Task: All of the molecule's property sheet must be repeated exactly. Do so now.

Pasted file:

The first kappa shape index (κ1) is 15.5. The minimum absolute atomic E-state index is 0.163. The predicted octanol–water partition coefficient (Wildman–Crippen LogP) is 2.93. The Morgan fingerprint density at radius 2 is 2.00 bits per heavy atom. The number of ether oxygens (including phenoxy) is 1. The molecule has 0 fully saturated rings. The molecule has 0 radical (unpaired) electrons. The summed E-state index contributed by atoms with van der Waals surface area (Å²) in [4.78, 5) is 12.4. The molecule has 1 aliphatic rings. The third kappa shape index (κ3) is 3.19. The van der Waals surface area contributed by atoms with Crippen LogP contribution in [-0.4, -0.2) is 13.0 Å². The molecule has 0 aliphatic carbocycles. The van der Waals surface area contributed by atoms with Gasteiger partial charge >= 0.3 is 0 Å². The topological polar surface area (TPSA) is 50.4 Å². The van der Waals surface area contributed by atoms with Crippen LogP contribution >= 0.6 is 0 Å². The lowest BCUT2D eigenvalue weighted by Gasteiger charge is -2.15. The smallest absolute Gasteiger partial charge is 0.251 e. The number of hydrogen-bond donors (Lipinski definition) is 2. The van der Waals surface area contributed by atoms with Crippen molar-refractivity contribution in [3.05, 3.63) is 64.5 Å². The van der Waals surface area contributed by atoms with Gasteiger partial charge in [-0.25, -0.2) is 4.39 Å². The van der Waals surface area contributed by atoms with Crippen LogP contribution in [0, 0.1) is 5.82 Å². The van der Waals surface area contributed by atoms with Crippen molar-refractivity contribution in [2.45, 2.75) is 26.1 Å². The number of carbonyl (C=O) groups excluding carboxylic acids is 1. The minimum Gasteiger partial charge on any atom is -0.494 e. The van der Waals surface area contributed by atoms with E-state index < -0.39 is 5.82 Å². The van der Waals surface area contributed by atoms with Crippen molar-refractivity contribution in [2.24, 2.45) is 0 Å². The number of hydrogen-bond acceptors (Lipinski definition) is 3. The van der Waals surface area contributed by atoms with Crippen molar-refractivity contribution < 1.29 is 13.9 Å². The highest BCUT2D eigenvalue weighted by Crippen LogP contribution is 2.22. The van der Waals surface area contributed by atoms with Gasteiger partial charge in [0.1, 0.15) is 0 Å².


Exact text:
The first kappa shape index (κ1) is 15.5. The minimum absolute atomic E-state index is 0.163. The predicted octanol–water partition coefficient (Wildman–Crippen LogP) is 2.93. The Morgan fingerprint density at radius 2 is 2.00 bits per heavy atom. The number of ether oxygens (including phenoxy) is 1. The molecule has 0 fully saturated rings. The molecule has 0 radical (unpaired) electrons. The summed E-state index contributed by atoms with van der Waals surface area (Å²) in [4.78, 5) is 12.4. The molecule has 1 aliphatic rings. The third kappa shape index (κ3) is 3.19. The van der Waals surface area contributed by atoms with Crippen LogP contribution in [-0.4, -0.2) is 13.0 Å². The molecule has 0 aliphatic carbocycles. The van der Waals surface area contributed by atoms with Gasteiger partial charge >= 0.3 is 0 Å². The topological polar surface area (TPSA) is 50.4 Å². The van der Waals surface area contributed by atoms with Crippen LogP contribution >= 0.6 is 0 Å². The lowest BCUT2D eigenvalue weighted by Gasteiger charge is -2.15. The smallest absolute Gasteiger partial charge is 0.251 e. The number of hydrogen-bond donors (Lipinski definition) is 2. The van der Waals surface area contributed by atoms with Crippen molar-refractivity contribution in [3.05, 3.63) is 64.5 Å². The van der Waals surface area contributed by atoms with Gasteiger partial charge in [-0.25, -0.2) is 4.39 Å². The van der Waals surface area contributed by atoms with Crippen LogP contribution in [0, 0.1) is 5.82 Å². The van der Waals surface area contributed by atoms with Crippen molar-refractivity contribution in [2.45, 2.75) is 26.1 Å². The number of carbonyl (C=O) groups excluding carboxylic acids is 1. The minimum Gasteiger partial charge on any atom is -0.494 e. The van der Waals surface area contributed by atoms with E-state index < -0.39 is 5.82 Å². The van der Waals surface area contributed by atoms with Crippen molar-refractivity contribution in [2.24, 2.45) is 0 Å². The number of hydrogen-bond acceptors (Lipinski definition) is 3. The van der Waals surface area contributed by atoms with Crippen molar-refractivity contribution < 1.29 is 13.9 Å². The highest BCUT2D eigenvalue weighted by Crippen LogP contribution is 2.22. The van der Waals surface area contributed by atoms with Gasteiger partial charge in [0.1, 0.15) is 0 Å².